I put together two great lists of kitchen appliances that may help you inspire some change in your own cooking. The first is a simple list of 10 products I use and can recommend.

Another more expansive list of 22 kitchen tools based on some product recommendations I found through the McDougall Friend’s Facebook Group.

Like with my contracting job, I find that having the right tools in the kitchen can make all the difference.

The last elephant in the room: keeping things affordable

For some people, a dislike for cooking is rooted in wanting to “save money.” After all, with all these kitchen appliances and the apparent need to buy more (and more diverse) foods can be daunting. Even I sometimes get frustrated when looking through a recipe book and see a long list of ingredients, many of them used in very small quantities like a “dash of thyme.” Even I don’t feel like buying a jar of thyme just to use it once and forget about it!

With this said, saving money and keeping things affordable is all relative – I might be able to spend more on groceries, while you may have to spend less (or vice versa). Your budget will be the same regardless of your diet, but your diet will greatly impact the amount of money you end up spending in the long-term in other areas of your life. For example, medical bills will be substantially lower if you are not carrying around a lot of extra weight (if you are overweight like I was). There is value to a plant-based diet that may not be immediately seen like this.

There are some secrets to making each dollar stretch a little more. Buying dry and canned goods in bulk is one good way. I know I eat a lot of rice and beans, so it is a simple way to save money by buying a large bag of both. These nonperishable goods are some of the best because they can be purchased and last a long time.

Another method to reduce costs, especially in the long-term, is growing your own food. I have maintained my backyard garden for many years, and over time have learned a lot of methods to increase my harvest output with a minimal amount of work or expense. Even setting up one raised garden bed can make a substantial difference, and require very little effort on your part.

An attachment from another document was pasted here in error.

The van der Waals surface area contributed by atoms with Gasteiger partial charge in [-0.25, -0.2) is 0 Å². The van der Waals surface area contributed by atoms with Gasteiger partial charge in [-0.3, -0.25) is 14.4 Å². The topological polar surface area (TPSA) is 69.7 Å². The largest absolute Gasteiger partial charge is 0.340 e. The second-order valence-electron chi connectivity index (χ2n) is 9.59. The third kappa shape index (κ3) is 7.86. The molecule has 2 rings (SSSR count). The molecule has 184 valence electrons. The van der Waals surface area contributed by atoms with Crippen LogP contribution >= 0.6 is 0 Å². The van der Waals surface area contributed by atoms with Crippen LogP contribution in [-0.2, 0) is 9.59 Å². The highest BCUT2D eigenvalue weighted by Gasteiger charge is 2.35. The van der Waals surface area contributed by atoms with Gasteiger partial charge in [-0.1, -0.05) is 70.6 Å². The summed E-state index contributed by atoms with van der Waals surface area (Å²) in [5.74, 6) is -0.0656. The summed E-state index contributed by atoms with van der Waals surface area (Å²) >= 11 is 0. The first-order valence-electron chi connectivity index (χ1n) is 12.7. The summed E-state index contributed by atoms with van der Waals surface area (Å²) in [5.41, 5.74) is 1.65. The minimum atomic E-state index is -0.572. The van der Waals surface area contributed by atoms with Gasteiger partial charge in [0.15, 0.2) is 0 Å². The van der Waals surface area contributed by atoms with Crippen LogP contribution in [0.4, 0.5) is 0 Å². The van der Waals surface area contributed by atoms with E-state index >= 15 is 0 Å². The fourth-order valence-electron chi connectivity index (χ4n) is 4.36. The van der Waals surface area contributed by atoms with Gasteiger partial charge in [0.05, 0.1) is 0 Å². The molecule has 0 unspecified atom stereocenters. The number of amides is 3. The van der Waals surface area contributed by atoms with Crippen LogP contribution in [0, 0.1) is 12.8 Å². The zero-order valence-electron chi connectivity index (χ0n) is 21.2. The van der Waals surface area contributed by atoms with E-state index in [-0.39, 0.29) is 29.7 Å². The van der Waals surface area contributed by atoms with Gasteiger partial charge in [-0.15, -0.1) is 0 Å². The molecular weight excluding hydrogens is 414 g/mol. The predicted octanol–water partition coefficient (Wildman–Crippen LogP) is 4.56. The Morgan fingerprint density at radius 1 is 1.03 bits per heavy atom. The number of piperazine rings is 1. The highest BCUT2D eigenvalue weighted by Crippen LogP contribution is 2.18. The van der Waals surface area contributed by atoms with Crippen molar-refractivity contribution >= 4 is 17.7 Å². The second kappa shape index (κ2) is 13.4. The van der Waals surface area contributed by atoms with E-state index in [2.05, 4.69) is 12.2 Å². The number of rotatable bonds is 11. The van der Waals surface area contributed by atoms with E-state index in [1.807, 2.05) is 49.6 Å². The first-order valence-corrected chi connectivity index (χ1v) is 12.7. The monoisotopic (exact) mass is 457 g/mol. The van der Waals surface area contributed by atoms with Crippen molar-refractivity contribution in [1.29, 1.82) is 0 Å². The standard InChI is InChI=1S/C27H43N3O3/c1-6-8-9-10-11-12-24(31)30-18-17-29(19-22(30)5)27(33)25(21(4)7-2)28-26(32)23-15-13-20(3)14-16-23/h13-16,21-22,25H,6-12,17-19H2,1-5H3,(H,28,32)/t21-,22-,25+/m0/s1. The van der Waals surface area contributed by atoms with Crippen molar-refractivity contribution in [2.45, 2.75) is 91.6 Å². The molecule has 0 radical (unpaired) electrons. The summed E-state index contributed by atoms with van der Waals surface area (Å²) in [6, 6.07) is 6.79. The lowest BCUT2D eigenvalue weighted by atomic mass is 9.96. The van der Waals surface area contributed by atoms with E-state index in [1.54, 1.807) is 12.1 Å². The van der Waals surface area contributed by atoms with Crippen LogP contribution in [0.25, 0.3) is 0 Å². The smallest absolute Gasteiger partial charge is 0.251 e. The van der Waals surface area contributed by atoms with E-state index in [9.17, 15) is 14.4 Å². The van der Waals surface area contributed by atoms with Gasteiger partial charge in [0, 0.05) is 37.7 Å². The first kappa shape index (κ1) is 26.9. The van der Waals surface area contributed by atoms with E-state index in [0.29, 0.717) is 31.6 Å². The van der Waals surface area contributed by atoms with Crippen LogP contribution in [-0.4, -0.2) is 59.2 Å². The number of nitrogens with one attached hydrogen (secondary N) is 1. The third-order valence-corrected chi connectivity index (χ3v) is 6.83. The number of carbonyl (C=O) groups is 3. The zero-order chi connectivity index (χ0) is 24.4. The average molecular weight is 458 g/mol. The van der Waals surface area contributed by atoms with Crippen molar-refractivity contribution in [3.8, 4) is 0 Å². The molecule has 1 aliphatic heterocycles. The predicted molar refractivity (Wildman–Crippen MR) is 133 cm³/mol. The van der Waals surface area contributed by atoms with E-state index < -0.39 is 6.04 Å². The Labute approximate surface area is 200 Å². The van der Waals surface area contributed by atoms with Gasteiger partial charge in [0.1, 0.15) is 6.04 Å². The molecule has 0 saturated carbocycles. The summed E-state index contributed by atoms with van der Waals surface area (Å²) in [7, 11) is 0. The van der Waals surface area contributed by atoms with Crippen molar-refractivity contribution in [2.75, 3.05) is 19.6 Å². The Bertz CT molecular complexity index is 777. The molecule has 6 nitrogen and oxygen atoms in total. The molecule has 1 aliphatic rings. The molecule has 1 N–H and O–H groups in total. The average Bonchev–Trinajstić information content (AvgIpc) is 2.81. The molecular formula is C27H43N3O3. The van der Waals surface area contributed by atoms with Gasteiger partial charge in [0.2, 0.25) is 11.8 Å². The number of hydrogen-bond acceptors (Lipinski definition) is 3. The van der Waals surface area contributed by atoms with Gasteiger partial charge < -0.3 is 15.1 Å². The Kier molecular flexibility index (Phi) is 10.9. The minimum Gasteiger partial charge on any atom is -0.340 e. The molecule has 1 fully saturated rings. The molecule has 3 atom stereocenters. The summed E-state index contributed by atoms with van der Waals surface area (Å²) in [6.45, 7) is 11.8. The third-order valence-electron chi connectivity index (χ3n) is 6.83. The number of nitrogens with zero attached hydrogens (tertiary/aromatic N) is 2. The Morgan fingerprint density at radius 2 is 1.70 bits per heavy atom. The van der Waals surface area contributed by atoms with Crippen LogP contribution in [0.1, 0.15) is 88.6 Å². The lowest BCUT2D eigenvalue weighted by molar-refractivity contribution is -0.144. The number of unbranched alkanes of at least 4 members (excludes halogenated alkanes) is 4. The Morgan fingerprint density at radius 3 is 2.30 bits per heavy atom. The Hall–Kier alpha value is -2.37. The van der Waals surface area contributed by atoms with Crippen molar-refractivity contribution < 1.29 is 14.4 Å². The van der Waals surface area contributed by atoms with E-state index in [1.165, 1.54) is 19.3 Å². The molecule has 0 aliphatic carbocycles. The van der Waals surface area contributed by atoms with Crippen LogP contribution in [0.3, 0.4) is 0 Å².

One last little idea that I have utilized is really simple – make a list before you go to the grocery store, and preplan your meals for the week, too! People who spend too much money on groceries tend to be the same people who have food go bad in their refrigerator. While we are all guilty of this sometimes, there comes a point where you should really evaluate if you are wasting money and food because you are buying too much. An easy way to remedy this is to only buy what you need – more importantly – what you know 100% you will use.

The bottom line

Becoming a good cook is sort of interrelated with the plant-based lifestyle. It can be difficult to escape if you want some true diversity in the meals you are preparing. Some staples of this diet are, fortunately, very easy to prepare such as rice, beans, or baked potatoes. In a world of frozen produce, you can also find a lot of great options that you simply microwave or boil in a pot of water. 

While I don't think it is completely necessary to cook a lot if you are really adverse to it, it can be advantageous because "variety is the spice of life." Even making 1 or 2 unique meals a week can make a substantial difference, and help you invest in your plant-based lifestyle for the long haul. 

What do you think? 

If you already have adopted a whole food, plant-based diet, do you find yourself cooking a lot throughout the week? 

If you haven't made the change to this lifestyle, does the thought of having to cook a lot turn you off at all?